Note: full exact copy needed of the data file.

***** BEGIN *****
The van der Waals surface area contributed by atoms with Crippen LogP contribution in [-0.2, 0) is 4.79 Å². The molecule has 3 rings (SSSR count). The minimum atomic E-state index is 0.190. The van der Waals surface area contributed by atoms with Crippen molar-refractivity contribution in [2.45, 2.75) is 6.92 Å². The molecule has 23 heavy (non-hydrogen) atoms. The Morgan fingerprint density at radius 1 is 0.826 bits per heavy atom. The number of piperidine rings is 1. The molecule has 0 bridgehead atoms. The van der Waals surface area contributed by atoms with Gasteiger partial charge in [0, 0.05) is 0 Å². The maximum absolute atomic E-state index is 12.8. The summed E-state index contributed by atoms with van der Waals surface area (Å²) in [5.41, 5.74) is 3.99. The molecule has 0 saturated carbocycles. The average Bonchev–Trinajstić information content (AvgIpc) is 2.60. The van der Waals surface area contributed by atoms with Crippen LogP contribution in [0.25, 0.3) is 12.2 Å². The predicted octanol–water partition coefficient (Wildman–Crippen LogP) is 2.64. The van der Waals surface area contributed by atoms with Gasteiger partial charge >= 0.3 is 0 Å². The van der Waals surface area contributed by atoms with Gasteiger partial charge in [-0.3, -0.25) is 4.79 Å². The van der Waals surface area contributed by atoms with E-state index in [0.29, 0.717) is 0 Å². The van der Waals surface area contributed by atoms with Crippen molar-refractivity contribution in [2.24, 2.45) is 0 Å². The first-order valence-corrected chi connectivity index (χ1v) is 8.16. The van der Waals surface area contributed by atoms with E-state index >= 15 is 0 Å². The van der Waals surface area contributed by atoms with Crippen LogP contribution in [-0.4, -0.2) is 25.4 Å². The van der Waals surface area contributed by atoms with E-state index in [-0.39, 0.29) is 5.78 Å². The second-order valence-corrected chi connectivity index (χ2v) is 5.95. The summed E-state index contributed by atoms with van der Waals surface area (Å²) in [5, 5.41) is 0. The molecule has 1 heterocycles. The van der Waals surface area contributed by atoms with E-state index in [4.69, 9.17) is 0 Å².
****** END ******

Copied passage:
The van der Waals surface area contributed by atoms with Crippen LogP contribution in [-0.2, 0) is 4.79 Å². The molecule has 3 rings (SSSR count). The minimum atomic E-state index is 0.190. The van der Waals surface area contributed by atoms with Crippen molar-refractivity contribution in [2.45, 2.75) is 6.92 Å². The molecule has 23 heavy (non-hydrogen) atoms. The Morgan fingerprint density at radius 1 is 0.826 bits per heavy atom. The number of piperidine rings is 1. The molecule has 0 bridgehead atoms. The van der Waals surface area contributed by atoms with Gasteiger partial charge in [0, 0.05) is 0 Å². The maximum absolute atomic E-state index is 12.8. The summed E-state index contributed by atoms with van der Waals surface area (Å²) in [5.41, 5.74) is 3.99. The molecule has 0 saturated carbocycles. The average Bonchev–Trinajstić information content (AvgIpc) is 2.60. The van der Waals surface area contributed by atoms with Crippen LogP contribution in [0.25, 0.3) is 12.2 Å². The predicted octanol–water partition coefficient (Wildman–Crippen LogP) is 2.64. The van der Waals surface area contributed by atoms with Gasteiger partial charge >= 0.3 is 0 Å². The van der Waals surface area contributed by atoms with Gasteiger partial charge in [-0.3, -0.25) is 4.79 Å². The van der Waals surface area contributed by atoms with E-state index in [0.29, 0.717) is 0 Å². The van der Waals surface area contributed by atoms with Crippen molar-refractivity contribution in [2.24, 2.45) is 0 Å². The first-order valence-corrected chi connectivity index (χ1v) is 8.16. The van der Waals surface area contributed by atoms with E-state index >= 15 is 0 Å². The van der Waals surface area contributed by atoms with Crippen LogP contribution in [-0.4, -0.2) is 25.4 Å². The van der Waals surface area contributed by atoms with E-state index in [-0.39, 0.29) is 5.78 Å². The second-order valence-corrected chi connectivity index (χ2v) is 5.95. The summed E-state index contributed by atoms with van der Waals surface area (Å²) in [5, 5.41) is 0. The molecule has 1 heterocycles. The van der Waals surface area contributed by atoms with E-state index in [4.69, 9.17) is 0 Å².